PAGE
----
A snake in the haystack
We were positive that a coding vulnerability would be the first thing to surface, but it was something we least expected to find that first caught our attention.
Once the initial firmware dump and main binary reversing step was completed, we searched for the login mechanism within the decompiled code. To our surprise, the following ‘if’ condition was a core part of that mechanism. It was a hardcoded username and password, or, in other words, a manufacturer backdoor for cases when the device requires remote or local access with the highest privileges.
Every similar device belonging to that vendor, up to the version we found, contained these hardcoded credentials. We reported our findings to MITRE to reserve the CVE, and contacted the vendor.
In addition to hardcoded passwords, we found many areas that we suspect contain insecure code and which might allow code to be executed remotely. The code review of one of these components – soWebServer::XMLGetMeansReportRowsNumber – boiled down to a name parameter which is being controlled by the end user and is prone to a stack-based buffer overflow attack. Based on that finding, we compiled a fully working remote code execution. Part of that code is in the following screenshot.
Another code area that captured our attention was an authentication component containing an SQL injection. Throughout the entire analysis, we found SQL injection prevention to be insufficient. This is one example:
It is perfectly plausible that an IP address shows the actual location of a gas station, but we wanted to dig even further into the code and understand whether a gas station owner actually inputs the name of the gas station, or any location ID that can be traced, to find the actual location, gas vendor and other information related to that location.
We found an XML component which is responsible for generating reports on a daily basis. It was found to contain a parameter that holds the actual name and location of the station. We wrote a quick proof of concept to simply extract this parameter’s value.
As said, the code was not tested globally, but in the one case we had, it did extract the name, which after a few searches retrieved the exact location, vendor name and contact details.
Given the possibility of utilizing the hardcoded credentials to access the SiteOmat’s web interface and tamper with the update_price.cgi component’s input parameters, an intruder would be able to change the fuel price. To reproduce such an attempt, the first thing that needs to be done is to extract the victim dispenser’s information in a JSON format, to better understand which products are being sold and for what price. This can be achieved using one of the XML files responsible for storing the real-time prices in the local database.
Each product has an ID, a gas type, a name following the type and price. An intruder only needs to modify the gas type in order to update the price.
Once the intruder decides which of the prices to change, they will have to query for the relative CGI component that changes the price.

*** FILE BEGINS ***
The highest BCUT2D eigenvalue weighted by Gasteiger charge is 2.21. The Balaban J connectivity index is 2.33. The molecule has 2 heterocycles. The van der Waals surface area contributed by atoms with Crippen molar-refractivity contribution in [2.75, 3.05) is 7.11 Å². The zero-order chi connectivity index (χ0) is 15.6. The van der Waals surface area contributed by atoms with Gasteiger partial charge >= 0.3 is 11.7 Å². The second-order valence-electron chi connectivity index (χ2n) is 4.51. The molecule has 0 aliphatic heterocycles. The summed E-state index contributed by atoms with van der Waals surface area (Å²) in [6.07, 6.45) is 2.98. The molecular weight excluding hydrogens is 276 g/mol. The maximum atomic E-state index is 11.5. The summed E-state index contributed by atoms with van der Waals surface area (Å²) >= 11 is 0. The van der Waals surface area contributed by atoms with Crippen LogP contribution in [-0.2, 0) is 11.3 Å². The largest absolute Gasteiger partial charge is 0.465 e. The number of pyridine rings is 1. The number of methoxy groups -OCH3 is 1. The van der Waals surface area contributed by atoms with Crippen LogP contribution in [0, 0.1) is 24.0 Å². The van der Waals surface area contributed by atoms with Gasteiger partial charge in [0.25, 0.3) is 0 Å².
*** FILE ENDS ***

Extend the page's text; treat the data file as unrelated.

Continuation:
The payment terminal
An intruder that gains access to the gas station is able to connect directly to the payment terminal and either extract payment information or directly exploit the payment bridge to steal transactions. We did not cover that area in our research since we lacked access to the gas station network, though we strongly believe that it requires inspection and testing.
What an intruder can do
To give you some idea of the capabilities an intruder gains when taking over a gas station system through the vulnerable device we uncovered, here are a few scenarios:
- Shut down all fueling systems
- Cause fuel leaks, with the risk of casualties
- Change fueling price
- Circumvent payment terminal to steal money
- Scrape vehicle license plates and driver identities
- Halt the station’s operation, demanding a ransom in exchange
- Execute code on the controller unit
- Move freely within the gas station network
To the best of our knowledge, the vulnerable gas stations have not yet been asked to disable remote access through this controller. In September 2017, we alerted the vendor to the issues and offered to send full technical details to help ensure the vulnerabilities could be fixed.
The Motherboard Vice article referenced a recent incident in Moscow where a hacker helped to fraudulently siphon gas from customers using malicious code – but we do not believe this incident is related to the area of our research. Our online search did not find any gas stations in Russia with this controller installed, and a recent presentation in Moscow of our ongoing research did not make public the name of the product, its manufacturer or technical details of the vulnerabilities.
MITRE received reports on the vulnerabilities found during the research, though triage is still in process. CERT IL & US were also updated with details about the vulnerabilities.
Reported vulnerabilities – MITRE
|CVE-2017-14728||Hardcoded Administrator Credentials|
|CVE-2017-14854||Buffer Overflow allows RCE|